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At a Glance:
Title:
APD 170960
Date:
June 2, 2017

APD 170960

June 2, 2017

This appeal arises pursuant to the Texas Workers’ Compensation Act, TEX. LAB. CODE ANN. § 401.001 et seq. (1989 Act). A contested case hearing (CCH) was held on February 27, 2017, with the record closing on March 16, 2017, in (city), Texas, with (hearing officer) presiding as hearing officer. The hearing officer resolved the disputed issues by deciding that: (1) the compensable injury of (date of injury), does not extend to right shoulder rotator cuff tear,[1] right shoulder old distal clavicle fracture non-union, and degenerative disc disease at C4-5, C5-6 and C6-7; (2) the appellant (claimant) reached maximum medical improvement (MMI) on December 9, 2015; and (3) the claimant’s impairment rating (IR) is five percent. The claimant appealed, requesting that the CCH be reconvened to permit her to present evidence concerning the disputed issues and contending that she had good cause for failing to attend the CCH on February 27, 2017, and arguing further that she advised her ombudsman prior to the time scheduled for the CCH that she was unable to attend the hearing and that, upon receiving the hearing officer’s 10-day letter, she telephoned the Texas Department of Insurance, Division of Workers’ Compensation (Division) as directed in the 10-day letter and requested resetting of the CCH.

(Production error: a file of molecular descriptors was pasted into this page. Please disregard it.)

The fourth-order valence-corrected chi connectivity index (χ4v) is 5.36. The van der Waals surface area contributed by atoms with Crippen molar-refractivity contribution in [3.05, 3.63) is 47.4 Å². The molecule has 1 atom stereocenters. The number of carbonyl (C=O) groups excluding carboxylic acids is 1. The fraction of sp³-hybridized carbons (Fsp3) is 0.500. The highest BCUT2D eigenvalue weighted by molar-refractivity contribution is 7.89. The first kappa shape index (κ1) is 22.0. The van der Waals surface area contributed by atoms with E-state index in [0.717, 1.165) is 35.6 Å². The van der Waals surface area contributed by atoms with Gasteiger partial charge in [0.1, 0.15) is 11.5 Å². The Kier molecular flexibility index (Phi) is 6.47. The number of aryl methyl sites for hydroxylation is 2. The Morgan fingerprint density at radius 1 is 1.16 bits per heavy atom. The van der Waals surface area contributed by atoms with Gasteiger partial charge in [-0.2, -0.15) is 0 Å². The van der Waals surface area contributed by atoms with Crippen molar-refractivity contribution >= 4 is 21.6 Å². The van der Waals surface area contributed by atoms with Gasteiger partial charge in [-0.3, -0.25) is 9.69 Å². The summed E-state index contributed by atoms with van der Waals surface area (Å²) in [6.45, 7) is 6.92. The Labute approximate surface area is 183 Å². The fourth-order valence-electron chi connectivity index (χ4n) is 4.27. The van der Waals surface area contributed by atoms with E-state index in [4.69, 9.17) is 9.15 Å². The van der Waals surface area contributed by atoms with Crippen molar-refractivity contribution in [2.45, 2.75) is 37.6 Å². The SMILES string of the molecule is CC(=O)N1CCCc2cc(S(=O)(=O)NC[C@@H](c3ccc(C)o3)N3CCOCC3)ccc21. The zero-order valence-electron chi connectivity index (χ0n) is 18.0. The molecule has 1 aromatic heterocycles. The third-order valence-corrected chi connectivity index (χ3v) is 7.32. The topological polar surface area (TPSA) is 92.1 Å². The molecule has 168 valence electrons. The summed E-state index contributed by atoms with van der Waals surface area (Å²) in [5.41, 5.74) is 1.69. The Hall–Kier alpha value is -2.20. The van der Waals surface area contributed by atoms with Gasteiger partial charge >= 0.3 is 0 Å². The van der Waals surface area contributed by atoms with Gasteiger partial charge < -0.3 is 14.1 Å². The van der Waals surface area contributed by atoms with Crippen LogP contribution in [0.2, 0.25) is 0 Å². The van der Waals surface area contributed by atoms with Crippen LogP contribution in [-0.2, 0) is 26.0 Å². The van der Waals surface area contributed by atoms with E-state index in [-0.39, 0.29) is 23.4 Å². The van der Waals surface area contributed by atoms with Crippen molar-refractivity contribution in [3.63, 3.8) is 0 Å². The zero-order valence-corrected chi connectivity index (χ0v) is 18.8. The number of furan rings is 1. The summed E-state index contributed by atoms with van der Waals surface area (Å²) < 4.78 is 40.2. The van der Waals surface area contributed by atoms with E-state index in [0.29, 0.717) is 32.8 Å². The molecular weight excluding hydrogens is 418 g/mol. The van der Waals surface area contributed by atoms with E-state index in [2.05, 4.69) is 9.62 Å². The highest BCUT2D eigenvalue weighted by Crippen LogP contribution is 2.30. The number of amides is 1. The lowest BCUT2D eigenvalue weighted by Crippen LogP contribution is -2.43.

The respondent (carrier) responded, urging affirmance.

DECISION

Reversed and remanded.

The evidence reflects that the claimant, a performance artist, sustained an injury when she tripped and fell over a large dog. The carrier stipulated that the claimant sustained a compensable injury in the form of strains to the right wrist, right shoulder, neck, right hip and right leg on (date of injury). On February 27, 2017, a CCH was called to order to hear the disputed issues. The carrier was present; however, the claimant’s ombudsman announced on the record that he had received word from the claimant just prior to the hearing that she had taken her child to school that morning and discovered that the school was experiencing an outbreak of head lice among the students, that the claimant’s child also had head lice and that, for such reason, the claimant was unable to attend the CCH at the scheduled time on February 27, 2017.

Due to the claimant’s nonattendance at the CCH, the hearing officer caused a 10-day letter dated February 27, 2017, to be sent to the claimant. The hearing officer closed the record on March 16, 2017, and issued a decision on March 21, 2017, that was unfavorable to the claimant on all of the issues and indicated that the claimant had failed to respond to the 10-day letter.